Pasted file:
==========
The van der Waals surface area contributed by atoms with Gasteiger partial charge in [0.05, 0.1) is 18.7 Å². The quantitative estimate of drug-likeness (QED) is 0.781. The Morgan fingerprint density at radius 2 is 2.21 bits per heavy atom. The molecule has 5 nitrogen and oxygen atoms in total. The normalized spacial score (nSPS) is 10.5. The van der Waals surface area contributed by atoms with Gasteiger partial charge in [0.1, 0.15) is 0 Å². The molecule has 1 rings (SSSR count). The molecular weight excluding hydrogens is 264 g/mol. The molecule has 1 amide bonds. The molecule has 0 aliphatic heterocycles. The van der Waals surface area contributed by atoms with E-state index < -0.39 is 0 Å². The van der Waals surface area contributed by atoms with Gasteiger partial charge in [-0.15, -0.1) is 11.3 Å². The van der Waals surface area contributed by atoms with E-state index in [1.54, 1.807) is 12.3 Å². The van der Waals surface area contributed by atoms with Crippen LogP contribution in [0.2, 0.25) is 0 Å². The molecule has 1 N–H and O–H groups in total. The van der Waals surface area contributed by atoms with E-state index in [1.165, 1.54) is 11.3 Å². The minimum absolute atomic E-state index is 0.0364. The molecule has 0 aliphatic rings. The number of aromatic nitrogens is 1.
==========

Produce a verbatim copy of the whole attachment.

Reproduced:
The van der Waals surface area contributed by atoms with Gasteiger partial charge in [0.05, 0.1) is 18.7 Å². The quantitative estimate of drug-likeness (QED) is 0.781. The Morgan fingerprint density at radius 2 is 2.21 bits per heavy atom. The molecule has 5 nitrogen and oxygen atoms in total. The normalized spacial score (nSPS) is 10.5. The van der Waals surface area contributed by atoms with Gasteiger partial charge in [0.1, 0.15) is 0 Å². The molecule has 1 rings (SSSR count). The molecular weight excluding hydrogens is 264 g/mol. The molecule has 1 amide bonds. The molecule has 0 aliphatic heterocycles. The van der Waals surface area contributed by atoms with E-state index < -0.39 is 0 Å². The van der Waals surface area contributed by atoms with Gasteiger partial charge in [-0.15, -0.1) is 11.3 Å². The van der Waals surface area contributed by atoms with E-state index in [1.54, 1.807) is 12.3 Å². The van der Waals surface area contributed by atoms with Crippen LogP contribution in [0.2, 0.25) is 0 Å². The molecule has 1 N–H and O–H groups in total. The van der Waals surface area contributed by atoms with E-state index in [1.165, 1.54) is 11.3 Å². The minimum absolute atomic E-state index is 0.0364. The molecule has 0 aliphatic rings. The number of aromatic nitrogens is 1.